Inside, it is all warm wood panelling, stained glass windows, narrow passageways and chandeliers. Some of the new recruits, used to rather grander places, regarded it as a Victorian monstrosity, while for others it represented the kind of stately home they never thought they would enter. Aside from its code-breaking role, the Bletchley Park operation is emblematic of the social upheaval of the period.
The Government Code and Cypher School moved into Bletchley in 1938, as rumours of war gathered pace. The operation rapidly became too big for the main house, and a series of rather ramshackle huts and, later, somewhat sturdier blocks were built to accommodate the code-breakers and linguists.
The huts were spartan, utilitarian spaces, manned around the clock in eight-hour shifts. The evocative reconstructions, complete with soundtracks and images projected onto the walls, give a strong impression of what it must have been like. Inside, dimly lit rooms radiate off long, central passageways. Heavy blackout curtains are drawn over the windows, and piles of decoded messages, waiting to be translated, lie atop scuffed wooden desks.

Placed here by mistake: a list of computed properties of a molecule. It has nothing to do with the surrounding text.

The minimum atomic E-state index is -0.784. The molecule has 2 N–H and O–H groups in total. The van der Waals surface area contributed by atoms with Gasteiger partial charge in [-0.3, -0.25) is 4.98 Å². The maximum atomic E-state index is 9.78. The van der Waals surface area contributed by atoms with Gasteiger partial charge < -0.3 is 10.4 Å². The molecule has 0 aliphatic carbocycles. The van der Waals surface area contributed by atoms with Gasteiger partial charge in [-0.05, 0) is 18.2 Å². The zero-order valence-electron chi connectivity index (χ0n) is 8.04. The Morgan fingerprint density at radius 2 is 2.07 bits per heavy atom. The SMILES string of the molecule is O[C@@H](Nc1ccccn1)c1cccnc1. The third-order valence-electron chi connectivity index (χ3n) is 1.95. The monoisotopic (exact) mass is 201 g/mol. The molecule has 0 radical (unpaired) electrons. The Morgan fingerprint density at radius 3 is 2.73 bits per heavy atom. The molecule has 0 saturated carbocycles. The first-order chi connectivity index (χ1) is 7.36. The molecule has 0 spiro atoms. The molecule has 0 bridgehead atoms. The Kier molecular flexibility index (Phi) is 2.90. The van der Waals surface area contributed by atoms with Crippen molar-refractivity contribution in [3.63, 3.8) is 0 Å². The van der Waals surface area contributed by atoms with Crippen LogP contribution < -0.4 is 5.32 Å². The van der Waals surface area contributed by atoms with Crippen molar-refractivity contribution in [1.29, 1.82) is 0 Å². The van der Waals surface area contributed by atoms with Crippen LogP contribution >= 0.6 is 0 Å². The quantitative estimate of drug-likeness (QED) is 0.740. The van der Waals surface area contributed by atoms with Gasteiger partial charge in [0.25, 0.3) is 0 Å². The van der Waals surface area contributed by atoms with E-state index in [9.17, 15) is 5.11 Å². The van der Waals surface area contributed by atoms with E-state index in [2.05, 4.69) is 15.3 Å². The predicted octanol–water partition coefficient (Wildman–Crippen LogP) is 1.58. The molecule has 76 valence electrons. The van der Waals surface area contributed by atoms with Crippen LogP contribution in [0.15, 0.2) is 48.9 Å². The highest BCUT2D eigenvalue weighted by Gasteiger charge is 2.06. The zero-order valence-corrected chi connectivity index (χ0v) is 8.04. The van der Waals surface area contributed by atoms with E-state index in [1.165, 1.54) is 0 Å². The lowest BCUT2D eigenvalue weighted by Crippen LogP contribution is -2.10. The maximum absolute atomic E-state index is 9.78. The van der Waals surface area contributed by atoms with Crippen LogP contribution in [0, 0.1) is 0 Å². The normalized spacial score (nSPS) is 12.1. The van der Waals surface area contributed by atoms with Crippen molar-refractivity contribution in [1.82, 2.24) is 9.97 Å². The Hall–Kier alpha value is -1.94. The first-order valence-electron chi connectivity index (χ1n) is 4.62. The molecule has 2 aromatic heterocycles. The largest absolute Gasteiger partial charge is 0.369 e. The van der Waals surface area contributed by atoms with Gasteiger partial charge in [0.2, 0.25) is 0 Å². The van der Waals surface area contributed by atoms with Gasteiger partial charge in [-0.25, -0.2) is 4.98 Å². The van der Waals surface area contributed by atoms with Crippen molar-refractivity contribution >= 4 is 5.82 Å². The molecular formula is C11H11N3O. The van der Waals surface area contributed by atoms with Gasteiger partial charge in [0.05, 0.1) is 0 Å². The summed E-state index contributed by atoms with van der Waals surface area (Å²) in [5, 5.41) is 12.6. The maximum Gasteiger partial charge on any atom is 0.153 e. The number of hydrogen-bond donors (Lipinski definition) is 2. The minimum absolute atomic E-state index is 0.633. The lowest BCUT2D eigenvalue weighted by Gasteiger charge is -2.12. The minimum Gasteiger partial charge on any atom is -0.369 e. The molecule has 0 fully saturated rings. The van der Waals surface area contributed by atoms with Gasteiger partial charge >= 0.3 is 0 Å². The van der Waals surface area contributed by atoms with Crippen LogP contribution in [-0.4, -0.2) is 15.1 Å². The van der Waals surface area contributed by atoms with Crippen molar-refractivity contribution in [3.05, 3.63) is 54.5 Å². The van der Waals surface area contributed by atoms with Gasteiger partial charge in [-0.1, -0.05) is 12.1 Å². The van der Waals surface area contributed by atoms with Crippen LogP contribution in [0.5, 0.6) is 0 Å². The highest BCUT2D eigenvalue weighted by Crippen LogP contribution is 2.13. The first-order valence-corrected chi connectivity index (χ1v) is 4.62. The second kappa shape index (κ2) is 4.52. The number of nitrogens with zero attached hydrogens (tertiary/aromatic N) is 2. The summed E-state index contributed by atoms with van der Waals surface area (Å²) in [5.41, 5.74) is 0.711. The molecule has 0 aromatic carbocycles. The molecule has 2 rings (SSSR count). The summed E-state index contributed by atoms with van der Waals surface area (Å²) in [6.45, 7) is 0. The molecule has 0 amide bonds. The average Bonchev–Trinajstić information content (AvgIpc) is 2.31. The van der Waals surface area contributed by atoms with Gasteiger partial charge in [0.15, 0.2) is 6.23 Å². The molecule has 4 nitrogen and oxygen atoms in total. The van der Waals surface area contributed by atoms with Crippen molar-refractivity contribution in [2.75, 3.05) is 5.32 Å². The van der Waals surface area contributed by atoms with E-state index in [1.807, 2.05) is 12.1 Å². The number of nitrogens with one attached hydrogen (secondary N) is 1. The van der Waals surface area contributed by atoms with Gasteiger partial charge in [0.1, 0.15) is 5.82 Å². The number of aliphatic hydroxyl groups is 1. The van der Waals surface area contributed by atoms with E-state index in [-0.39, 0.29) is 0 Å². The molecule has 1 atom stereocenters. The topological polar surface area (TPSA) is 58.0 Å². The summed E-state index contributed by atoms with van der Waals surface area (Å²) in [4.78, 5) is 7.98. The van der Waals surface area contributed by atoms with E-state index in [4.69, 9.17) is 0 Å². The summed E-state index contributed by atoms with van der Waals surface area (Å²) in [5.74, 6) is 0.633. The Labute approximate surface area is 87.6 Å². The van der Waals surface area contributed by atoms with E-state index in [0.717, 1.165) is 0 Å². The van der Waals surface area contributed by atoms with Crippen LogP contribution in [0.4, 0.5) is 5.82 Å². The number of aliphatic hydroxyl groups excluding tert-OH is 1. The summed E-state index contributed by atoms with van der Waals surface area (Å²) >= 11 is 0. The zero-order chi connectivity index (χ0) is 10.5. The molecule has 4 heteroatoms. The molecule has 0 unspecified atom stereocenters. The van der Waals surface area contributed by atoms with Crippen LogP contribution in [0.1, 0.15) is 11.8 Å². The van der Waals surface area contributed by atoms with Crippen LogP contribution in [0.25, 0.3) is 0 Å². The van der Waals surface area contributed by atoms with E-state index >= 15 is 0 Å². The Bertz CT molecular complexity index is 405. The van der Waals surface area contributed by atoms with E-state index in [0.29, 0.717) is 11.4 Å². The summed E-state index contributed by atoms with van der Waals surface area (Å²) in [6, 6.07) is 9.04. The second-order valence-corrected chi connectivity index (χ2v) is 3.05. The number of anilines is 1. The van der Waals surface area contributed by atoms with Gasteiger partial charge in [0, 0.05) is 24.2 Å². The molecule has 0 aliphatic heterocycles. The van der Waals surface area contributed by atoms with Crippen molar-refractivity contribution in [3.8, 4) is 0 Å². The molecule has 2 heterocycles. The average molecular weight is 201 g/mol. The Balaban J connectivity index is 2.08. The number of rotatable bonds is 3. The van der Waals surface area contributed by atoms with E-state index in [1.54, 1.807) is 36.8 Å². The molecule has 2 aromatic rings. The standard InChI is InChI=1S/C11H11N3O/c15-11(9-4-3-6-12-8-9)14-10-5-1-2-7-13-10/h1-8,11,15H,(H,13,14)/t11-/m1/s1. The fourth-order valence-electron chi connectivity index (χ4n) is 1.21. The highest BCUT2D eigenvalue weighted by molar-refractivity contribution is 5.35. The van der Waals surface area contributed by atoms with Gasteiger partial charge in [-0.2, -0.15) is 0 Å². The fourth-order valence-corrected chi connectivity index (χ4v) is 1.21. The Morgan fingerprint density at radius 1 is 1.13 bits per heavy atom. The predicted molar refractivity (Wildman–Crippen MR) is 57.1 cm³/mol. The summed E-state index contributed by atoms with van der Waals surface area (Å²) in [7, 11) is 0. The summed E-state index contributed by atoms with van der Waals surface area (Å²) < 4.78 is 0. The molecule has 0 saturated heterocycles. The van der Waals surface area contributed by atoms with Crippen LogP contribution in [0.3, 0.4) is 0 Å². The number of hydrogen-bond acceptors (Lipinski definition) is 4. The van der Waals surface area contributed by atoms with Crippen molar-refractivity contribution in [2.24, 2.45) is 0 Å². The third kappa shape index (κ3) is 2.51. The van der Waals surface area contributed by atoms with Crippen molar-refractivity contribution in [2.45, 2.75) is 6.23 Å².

Hut 8, which focused on breaking the Naval Enigma code, key to winning the Battle of the Atlantic, is a little brighter. The hut boasts a number of interactive displays, where you can test your own skills at seeing patterns and breaking codes. You can also visit Alan Turing’s office, where you can sit in his chair and attempt to look smart.
Challenges and Deceptions in Block B
Block B houses the main museum on the site, complete with multiple Enigma machines, the largest such collection in the world. Each branch of the German military had their own version, modified in various ways to increase security. The settings were changed daily, and the addition of extra rotors and a plug board made cracking the Enigma machine a much more difficult proposition. Just thinking about it gave me a headache.